It is in our ability to step into our fears with action that allows us to overcome.
The fear of open water swimming is extremely common. Rarely, do I work with someone who has no open water swimming fears. In fact, I believe everyone has some level of discomfort or anxiety with open water even if they don't like to admit it. For advanced and regular open water swimmers, this fear has evolved into a healthy respect for open water.
Open water swimming introduces a vast amount of unknowns. For example, the different swimming environments (ocean, bay, lake) and whether this environment is enclosed by land or open to a bigger body of water. When we let our minds wander and think about what might be in the water around us, like seaweed, fish or jellyfish. Or even thinking about greater fears, like sharks in the water or sharp objects on the lake or ocean floor.
Then, adding in the dynamics of a race tend to heighten our level of anxiety. For example, hoping the race is wetsuit legal due to a lack of comfort in swimming without a wetsuit. The distance and design of the course itself plays tricks on the mind; like the shape of the swim, how far out the farthest buoy looks and feels, the number and placement of buoys (sparse or close together). Then, once the race starts, the battle of finding your own space in the water begins, people swimming close to and in front of you, potentially knocking off goggles or swim caps, or pull buoys even getting detached. The tight wetsuit itself coupled with existing anxiety and your face submerged in dark water can greatly heighten anxiety.
So how do we work to overcome these fears? The first and most important step is by acknowledging your fears and recognizing that everyone has them. It is in our ability to step into our fears with action that allows us to overcome. Here are strategies to consider trying, broken into two categories: training and racing.
- The number one way to work through it, is to do it. Get in open water swim practice as frequently as possible. The easiest way to do this is to join your local tri club (most of you have) and take advantage of their OWS sessions. The advantage of these is they are lifeguarded and others will be swimming with you. Never swim alone in open water.
- You must be able to put your face in the water. Existing anxiety, a tight wetsuit and dark water can make it difficult to keep your face in the water and keep moving forward. A great way to practice this is by swimming underwater in the pool. This works your breath control and helps to work through feelings of anxiety which is elicited when we hold our breath underwater. For example, swim a 25 as far as you can underwater until you must come up for air. Approach the surface, take a breath, then finish out the 25 underwater. Do an easy 25 freestyle back. Repeat this three or four times and add into several weeks worth of pool swim sessions.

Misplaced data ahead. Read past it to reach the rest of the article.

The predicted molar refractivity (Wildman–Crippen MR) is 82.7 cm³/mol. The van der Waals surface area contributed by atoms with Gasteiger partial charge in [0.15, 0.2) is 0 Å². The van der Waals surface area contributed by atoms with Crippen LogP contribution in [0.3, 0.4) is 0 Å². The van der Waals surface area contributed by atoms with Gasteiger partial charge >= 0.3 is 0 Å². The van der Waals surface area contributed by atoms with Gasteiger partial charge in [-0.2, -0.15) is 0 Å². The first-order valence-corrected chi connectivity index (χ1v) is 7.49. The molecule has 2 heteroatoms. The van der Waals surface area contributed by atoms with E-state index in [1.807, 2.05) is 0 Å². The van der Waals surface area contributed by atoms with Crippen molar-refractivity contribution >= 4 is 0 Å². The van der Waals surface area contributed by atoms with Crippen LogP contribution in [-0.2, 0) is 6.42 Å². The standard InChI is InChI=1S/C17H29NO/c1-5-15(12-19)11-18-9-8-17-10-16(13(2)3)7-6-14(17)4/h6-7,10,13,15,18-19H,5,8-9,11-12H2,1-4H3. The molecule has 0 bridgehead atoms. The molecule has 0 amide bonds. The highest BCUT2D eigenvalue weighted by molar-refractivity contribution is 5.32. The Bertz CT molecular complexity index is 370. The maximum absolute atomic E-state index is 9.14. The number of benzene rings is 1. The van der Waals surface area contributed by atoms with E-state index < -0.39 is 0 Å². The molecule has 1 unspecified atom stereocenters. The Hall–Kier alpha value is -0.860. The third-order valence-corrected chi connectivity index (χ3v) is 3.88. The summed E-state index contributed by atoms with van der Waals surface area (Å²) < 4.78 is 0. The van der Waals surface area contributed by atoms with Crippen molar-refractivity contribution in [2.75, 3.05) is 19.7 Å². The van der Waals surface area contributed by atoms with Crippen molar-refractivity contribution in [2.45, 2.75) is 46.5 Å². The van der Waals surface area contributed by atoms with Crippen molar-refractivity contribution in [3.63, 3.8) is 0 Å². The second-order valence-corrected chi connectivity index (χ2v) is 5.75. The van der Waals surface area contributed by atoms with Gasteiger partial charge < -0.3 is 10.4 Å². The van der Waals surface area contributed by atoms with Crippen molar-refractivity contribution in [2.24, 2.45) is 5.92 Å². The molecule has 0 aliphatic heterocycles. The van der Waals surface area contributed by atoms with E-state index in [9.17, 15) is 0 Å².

- Focus on stroke count and sighting. When you focus on stroke count and sighting this keeps the mind from wandering, keeps you moving forward and keeps you on course. Ideally, you should be sighting every 6-12 strokes. So, focus on counting your arm stroke to 10, then sight, count to 10, then sight, etc.
- Master the ability to breathe bilaterally and to your non-dominant side. I include this in most of your swim training because it's such an important skill. While it takes a LONG time to master this, your confidence in any swim session is amplified. You know you can easily breathe to either side if there is chop, swells, other swimmers or turbulence around you.4
- Practice swimming in a tight pack with people around you. This is a great exercise that I like to do as a team. Swim at the same pace and very close to each other. With each practice like this you get more comfortable swimming close to others and learn how to breathe and vary your stroke as needed to swim successfully and finish at your best.
- Get in a good warm up. If it's race day, get in the water and get use to the temperature. Get a feel for how deep the water gets and when you should dive in if it's a run in start. Do a 5-10 minute easy warm up with your face in the water to get used to the taste, color and feel of the water and which way the current is flowing.
- Have a plan for when anxiety peaks. For example, when the urge to stop is strong or anxiety seems to be at it's worst, move to breaststroke or sidestroke. This way, rather than stopping or treading water, you are still moving forward, just in a different style. These strokes (vs backstroke) are great alternatives because you are still able to see your surroundings and stay on course. Have a plan in place on how long you will stay in this position (example, 10 strokes) then, move back to freestyle.
- Know that in most races (always check the athlete guide) you can rest on the water support boats/paddleboards when you need to. The only rule here is you cannot use them to push yourself forward once you start swimming again.
- When it comes to chop/swell/turbulence/etc and how to master your form in open water, read Achieve Your Best Open Water Swimming
Remember, the very best way to overcome your open water fears is to get in open water as much as possible. With each open water experience, you step into your fear, learn something new and build your confidence in what you can achieve.
Step into your open water swimming fears, have courage and confidence, trust yourself and your training.
#AMEhigh and do it with a smile!